Today’s photographic business cards, with little exception, arrive to customers on thin, poorly crafted papers with horrible sheens or with the dots of the low-DPI printers still visible at arm’s length. Too many photographers opt for a color photograph over great paper, and it’s all to the detriment of the customer’s experience with their brands.
3.) More Time ≠ Better Interaction
How many times has a fellow photographer fanned his or her cards out toward you and asked you to pick which card you’d prefer? Sure, you look for a minute and try and decide which one to pick as your “favorite,” all somehow without insulting the others. And all the while, the photographer is assuming the interaction is a good one based on the length of time. But in reality, it’s just uncomfortable, especially if the work is on the less inspiring side of the spectrum. Even if it is amazing work, everyone has different tastes. About two to five percent of all art really speaks to me, personally. The rest just isn’t for me. So to put people in the position to choose something that may not resonate with them is something you want to avoid if possible. In the end, acknowledge that not everyone is your customer (or fan). Don’t make them choose. Choose nondescript (but good) design over something that will create an uncomfortable situation. Besides, you’re better off using the always-limited time you have with a potential customer talking about what he or she wants as opposed to discussing the differences between three images you took two years ago.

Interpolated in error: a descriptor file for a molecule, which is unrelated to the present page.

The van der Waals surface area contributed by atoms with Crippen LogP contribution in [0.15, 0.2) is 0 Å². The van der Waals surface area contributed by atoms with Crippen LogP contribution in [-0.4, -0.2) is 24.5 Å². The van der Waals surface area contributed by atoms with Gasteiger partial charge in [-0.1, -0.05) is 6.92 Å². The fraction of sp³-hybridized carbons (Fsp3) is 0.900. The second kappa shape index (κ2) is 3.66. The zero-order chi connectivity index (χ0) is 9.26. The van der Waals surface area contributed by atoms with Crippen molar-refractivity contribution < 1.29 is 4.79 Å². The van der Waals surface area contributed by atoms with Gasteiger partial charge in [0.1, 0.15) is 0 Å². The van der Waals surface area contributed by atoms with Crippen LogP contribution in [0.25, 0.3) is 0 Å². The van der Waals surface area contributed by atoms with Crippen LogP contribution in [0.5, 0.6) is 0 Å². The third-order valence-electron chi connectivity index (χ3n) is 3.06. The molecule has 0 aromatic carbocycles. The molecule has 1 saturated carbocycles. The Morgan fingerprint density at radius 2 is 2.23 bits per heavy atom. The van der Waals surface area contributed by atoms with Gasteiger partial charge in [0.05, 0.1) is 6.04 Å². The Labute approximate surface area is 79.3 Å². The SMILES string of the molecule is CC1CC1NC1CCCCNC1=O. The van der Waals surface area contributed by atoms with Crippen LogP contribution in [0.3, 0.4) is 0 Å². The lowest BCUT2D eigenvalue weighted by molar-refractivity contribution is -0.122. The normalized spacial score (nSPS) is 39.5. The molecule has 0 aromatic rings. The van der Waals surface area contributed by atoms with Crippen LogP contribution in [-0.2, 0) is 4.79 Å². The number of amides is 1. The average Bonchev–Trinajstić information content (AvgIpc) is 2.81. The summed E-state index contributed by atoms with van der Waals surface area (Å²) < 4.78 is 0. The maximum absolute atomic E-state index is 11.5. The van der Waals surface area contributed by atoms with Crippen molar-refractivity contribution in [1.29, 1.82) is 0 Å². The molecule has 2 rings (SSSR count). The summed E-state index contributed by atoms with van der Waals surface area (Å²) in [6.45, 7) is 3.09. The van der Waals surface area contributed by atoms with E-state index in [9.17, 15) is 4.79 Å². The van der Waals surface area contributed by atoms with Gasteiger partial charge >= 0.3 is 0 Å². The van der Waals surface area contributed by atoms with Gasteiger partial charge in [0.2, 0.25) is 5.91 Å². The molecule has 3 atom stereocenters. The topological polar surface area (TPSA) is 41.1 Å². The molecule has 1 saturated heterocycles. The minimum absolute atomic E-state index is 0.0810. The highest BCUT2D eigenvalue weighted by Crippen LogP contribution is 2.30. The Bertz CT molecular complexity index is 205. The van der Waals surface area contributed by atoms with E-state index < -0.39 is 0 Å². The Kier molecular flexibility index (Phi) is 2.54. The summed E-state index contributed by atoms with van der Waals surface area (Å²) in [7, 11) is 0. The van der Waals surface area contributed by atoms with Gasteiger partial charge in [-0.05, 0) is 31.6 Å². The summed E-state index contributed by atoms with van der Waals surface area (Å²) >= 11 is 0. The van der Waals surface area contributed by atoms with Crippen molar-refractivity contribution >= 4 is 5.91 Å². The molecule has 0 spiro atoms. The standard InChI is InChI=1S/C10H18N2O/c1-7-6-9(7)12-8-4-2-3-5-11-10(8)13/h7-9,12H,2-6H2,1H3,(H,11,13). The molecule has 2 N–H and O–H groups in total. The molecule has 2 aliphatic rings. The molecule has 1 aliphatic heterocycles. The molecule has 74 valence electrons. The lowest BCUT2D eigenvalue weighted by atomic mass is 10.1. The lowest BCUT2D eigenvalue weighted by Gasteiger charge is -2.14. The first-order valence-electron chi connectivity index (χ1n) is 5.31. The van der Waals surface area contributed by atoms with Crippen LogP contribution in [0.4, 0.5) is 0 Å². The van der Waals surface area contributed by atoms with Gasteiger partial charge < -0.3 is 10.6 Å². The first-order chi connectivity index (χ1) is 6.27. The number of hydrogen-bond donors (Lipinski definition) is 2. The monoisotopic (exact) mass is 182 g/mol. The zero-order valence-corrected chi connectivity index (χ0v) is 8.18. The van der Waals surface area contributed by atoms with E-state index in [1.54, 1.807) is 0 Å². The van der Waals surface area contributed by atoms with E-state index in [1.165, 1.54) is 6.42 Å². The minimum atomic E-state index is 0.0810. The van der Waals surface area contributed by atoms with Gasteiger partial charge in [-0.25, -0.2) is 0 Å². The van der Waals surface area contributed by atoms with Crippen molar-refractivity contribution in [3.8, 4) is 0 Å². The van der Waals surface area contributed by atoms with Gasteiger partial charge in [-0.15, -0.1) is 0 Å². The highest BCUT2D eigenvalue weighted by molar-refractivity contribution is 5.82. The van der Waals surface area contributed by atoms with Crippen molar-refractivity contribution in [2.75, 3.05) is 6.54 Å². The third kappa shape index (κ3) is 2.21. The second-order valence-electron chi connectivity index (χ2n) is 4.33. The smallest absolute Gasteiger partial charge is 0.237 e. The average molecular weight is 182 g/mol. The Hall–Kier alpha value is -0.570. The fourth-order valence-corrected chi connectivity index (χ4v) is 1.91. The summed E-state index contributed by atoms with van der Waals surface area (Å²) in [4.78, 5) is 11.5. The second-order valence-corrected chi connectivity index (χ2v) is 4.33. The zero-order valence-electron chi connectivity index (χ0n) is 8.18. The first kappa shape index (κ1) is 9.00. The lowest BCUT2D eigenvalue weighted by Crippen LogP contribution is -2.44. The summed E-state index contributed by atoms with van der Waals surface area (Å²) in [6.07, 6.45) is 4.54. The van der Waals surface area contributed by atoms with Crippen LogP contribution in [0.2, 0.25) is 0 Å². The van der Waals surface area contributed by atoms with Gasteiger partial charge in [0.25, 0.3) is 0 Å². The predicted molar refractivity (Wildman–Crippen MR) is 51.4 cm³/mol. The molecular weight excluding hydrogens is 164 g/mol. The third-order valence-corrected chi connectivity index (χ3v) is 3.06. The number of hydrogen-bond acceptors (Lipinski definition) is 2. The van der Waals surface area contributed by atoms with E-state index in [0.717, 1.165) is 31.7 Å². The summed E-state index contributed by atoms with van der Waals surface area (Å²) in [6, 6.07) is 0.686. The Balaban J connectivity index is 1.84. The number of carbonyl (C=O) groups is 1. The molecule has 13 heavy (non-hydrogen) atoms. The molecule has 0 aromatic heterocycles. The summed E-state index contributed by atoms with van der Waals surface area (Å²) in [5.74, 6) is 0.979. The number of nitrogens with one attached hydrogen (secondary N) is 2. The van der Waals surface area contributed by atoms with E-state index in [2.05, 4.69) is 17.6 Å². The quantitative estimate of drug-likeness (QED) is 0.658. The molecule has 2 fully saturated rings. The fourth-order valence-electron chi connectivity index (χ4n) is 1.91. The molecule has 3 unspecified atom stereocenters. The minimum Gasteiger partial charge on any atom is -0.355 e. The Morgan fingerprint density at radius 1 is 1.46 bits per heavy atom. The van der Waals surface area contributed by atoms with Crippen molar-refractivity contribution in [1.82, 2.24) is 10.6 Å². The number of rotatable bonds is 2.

4.) Medium of Presentation
How many of us want our images to be displayed as glorious four by six-foot prints hung in galleries around the world, if they’re not already? Okay, put your hands down. Is it odd to anyone that it somehow seems appropriate to put what is likely your best work onto a tiny two by three-inch card? Is that the way in which you would prefer your first interaction with a customer to be presented? That’s not even 0.002 percent of the surface area of your lovely four by six-foot print. Is it not hard enough to deal with the reality that our websites will be viewed on laptops just 11 or 13 inches wide, let alone the more likely reality that a customer’s first impression of us will be on their 4-inch smartphone? And you want to put that first impression into an even smaller presentation? Let’s just think about that for a moment.